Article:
Pfizer’s $17bn Hospira acquisition paves way for break up
Pfizer has announced a $17billion deal to acquire Hospira, a company specialising in injectable drugs and biosimilars.
The move has surprised many industry observers, as Pfizer had been linked with acquiring AstraZeneca, and generics giant Actavis in 2014, but lost out on both occasions.
Although big by most standards, the Hospira deal is small to the previously mooted acquisitions, and looks likely to be a precursor to a break up of Pfizer within the next few years.
Pfizer’s chief executive Ian Read has long been discussing a potential break up of the company’s different divisions. The company’s management split it up into distinct units in 2013: the R&D based Global Innovative Products, its Vaccines business, Oncology, its Consumer Medicines division and Global Established Products, for off-patent medicines.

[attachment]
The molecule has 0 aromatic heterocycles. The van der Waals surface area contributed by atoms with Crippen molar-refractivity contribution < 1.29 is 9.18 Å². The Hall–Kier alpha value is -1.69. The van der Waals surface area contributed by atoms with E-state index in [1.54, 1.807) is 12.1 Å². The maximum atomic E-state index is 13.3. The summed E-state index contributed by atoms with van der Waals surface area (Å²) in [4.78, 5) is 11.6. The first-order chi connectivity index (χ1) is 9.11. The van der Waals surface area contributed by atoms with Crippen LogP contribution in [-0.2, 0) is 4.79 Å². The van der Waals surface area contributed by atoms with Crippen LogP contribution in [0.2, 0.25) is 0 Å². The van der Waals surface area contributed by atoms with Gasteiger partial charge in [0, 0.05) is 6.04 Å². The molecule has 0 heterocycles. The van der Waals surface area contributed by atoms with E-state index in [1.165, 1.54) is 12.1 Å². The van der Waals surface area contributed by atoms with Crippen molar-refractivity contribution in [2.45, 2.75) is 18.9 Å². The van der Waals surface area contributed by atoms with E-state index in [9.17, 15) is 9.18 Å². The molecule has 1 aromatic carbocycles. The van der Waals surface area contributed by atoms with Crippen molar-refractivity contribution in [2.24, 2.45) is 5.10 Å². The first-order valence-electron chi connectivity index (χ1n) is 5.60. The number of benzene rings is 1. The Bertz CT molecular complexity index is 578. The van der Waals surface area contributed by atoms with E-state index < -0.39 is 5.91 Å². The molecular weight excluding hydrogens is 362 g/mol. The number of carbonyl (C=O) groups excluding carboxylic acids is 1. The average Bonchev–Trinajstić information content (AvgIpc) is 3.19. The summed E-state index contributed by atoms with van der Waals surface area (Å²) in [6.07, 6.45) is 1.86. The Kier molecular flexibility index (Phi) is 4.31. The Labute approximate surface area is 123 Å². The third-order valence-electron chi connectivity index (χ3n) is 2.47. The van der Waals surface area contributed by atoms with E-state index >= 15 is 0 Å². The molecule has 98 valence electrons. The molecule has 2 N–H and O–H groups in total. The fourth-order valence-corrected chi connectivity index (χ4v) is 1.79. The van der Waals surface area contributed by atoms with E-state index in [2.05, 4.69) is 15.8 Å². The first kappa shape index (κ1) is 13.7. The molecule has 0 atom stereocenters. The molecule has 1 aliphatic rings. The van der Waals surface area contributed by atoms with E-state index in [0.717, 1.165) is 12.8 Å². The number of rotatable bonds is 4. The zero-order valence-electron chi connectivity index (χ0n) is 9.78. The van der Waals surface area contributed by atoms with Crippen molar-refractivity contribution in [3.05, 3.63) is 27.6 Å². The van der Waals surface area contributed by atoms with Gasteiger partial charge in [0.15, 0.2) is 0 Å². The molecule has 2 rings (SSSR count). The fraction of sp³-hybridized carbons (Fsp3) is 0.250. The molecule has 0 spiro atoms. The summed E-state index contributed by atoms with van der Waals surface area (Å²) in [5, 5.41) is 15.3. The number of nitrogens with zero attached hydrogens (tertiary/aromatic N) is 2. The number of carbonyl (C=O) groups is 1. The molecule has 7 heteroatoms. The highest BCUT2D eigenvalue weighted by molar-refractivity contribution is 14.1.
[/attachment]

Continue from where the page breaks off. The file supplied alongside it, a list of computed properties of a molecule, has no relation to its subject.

Hospira will be absorbed into the company’s Global Established Pharmaceutical business, and its leading position in biosimilars makes it a particularly attractive acquisition.
Analysts forecast that biosimilars could account for around 25 per cent a $100 billion market for off-patent biological drugs by the end of the decade, although how quickly they will be adopted in the US is not yet clear.
The FDA has not yet approved any biosimilars, but the first are expected later this year.
“The proposed acquisition of Hospira demonstrates our commitment to prudently deploy capital to create shareholder value and deliver incremental revenue and EPS growth in the near-term,” said Ian Read,
“In addition, Hospira’s business aligns well with our new commercial structure and is an excellent strategic fit for our Global Established Pharmaceutical business, which will benefit from a significantly enhanced product portfolio in growing markets. Coupled with Pfizer’s global reach, Hospira is expected to drive greater sustainability for our Global Established Pharmaceutical business over the long term.”
Ian Read said the Hospira deal would not delay any breakup of Pfizer, which the company says could take place in 2017 if the numbers stack up, and it creates shareholder value.
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